Everyone loves a mystery. Yes, except when it comes to God. Then we want everything to be made clear, to “make sense.” (How intriguing that we want the great “Spirit” to “make sense”!)

Of course our faith does make sense, profoundly. Yet there is always an element of mystery, beyond our ken. The God disclosed in the Old Testament had a name that could not be spoken, a face that could not be seen. Then in Jesus God did speak his name, did show his face.

And yet, for all the presence and clarity of that revelation (for in Christ was all the fullness of God that could be known in human form) he is still Mystery … larger than our minds, deeper than our hearts, grander than our most sublime experience.

“My ways are not your ways” he said through the prophet, and Paul echoes that his paths are “beyond tracing out.” God cannot be packaged in a formula, caught in an axiom. Nor can faith be freeze-dried or the Christian life programmed. We will always be children wading beyond our depth.

The gospel, always simple, is never shallow.

“Mysteries” allure us, make us want to figure them out. There is something in “whodunits” that tease our imaginations. But even as we try to put the clues together, the surprise ending is what makes the story. Something in us wants it to turn out differently than the story seems to be … yet in a way that meets our deepest longings. Would we not be disappointed if we could figure it all out? Could it be that way because God has put eternity in our hearts, and we are, as C. S. Lewis said in so many ways, made for another world?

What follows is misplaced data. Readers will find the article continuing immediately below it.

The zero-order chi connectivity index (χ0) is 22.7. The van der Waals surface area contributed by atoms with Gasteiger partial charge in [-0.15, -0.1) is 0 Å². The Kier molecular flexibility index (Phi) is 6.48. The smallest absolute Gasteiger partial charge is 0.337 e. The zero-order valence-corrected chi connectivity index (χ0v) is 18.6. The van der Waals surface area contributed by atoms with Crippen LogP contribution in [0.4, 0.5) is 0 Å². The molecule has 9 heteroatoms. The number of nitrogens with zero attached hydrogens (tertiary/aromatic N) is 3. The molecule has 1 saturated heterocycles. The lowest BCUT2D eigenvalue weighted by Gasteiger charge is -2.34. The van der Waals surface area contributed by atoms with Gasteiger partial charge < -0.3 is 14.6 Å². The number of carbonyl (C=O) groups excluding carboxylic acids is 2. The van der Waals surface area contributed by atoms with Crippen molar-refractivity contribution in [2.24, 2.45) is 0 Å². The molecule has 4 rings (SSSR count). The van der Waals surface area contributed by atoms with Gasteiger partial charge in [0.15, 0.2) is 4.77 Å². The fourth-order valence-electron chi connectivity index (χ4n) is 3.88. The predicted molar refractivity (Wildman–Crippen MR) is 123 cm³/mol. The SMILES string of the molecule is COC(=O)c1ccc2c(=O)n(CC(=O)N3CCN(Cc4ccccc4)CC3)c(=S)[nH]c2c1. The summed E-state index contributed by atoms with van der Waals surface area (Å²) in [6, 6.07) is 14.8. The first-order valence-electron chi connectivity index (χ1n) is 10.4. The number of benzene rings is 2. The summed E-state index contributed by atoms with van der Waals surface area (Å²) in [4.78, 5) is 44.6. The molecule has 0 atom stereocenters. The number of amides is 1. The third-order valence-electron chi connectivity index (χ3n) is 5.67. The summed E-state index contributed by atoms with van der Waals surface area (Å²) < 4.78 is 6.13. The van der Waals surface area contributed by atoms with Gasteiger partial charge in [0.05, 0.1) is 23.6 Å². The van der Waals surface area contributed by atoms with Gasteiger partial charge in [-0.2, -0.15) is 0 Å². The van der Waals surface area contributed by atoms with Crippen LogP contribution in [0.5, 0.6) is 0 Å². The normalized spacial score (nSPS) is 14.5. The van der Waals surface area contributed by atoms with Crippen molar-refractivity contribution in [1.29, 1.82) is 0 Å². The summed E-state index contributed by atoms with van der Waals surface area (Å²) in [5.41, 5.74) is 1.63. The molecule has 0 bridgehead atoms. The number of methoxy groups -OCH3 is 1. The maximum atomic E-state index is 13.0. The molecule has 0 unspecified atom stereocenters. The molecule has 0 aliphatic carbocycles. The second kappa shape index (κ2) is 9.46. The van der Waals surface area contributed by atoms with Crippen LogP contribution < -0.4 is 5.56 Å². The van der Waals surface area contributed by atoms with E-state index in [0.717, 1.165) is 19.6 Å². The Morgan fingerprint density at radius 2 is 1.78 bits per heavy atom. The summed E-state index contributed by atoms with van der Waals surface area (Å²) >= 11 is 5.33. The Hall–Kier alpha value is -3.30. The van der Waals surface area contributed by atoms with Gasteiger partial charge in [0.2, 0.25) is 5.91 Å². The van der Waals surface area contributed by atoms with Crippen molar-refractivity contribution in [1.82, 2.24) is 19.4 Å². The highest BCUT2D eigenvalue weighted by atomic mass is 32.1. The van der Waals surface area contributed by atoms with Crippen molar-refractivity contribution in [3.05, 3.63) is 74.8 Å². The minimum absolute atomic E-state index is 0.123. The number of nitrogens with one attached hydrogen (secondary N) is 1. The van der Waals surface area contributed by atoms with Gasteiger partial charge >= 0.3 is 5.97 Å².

Deep down we seem to know that the obvious does not always have the last word.

In the liturgy of the Holy Communion we confess together the “mystery of our faith”:

Christ has died
Christ has risen
Christ will come again.

The facts of the story are clear. Once and for all history was invaded and changed forever. But the reasons and finalities are not.

The simple gospel of God is something that as a five year old boy I could apprehend. The “mystery of godliness”, the amazing grace and wonderful power of God is something I know I will never comprehend.

I keep pondering what Paul wrote: about “the glorious riches of this mystery” (Colossians 1:27) and this all is “a profound mystery.” (Ephesians 5:32)

(We do need to keep in mind that “mystery” in the Bible l is not a puzzle with no solution, but something secret that has been revealed by God’s Spirit – and will be fully revealed in eternity)

 

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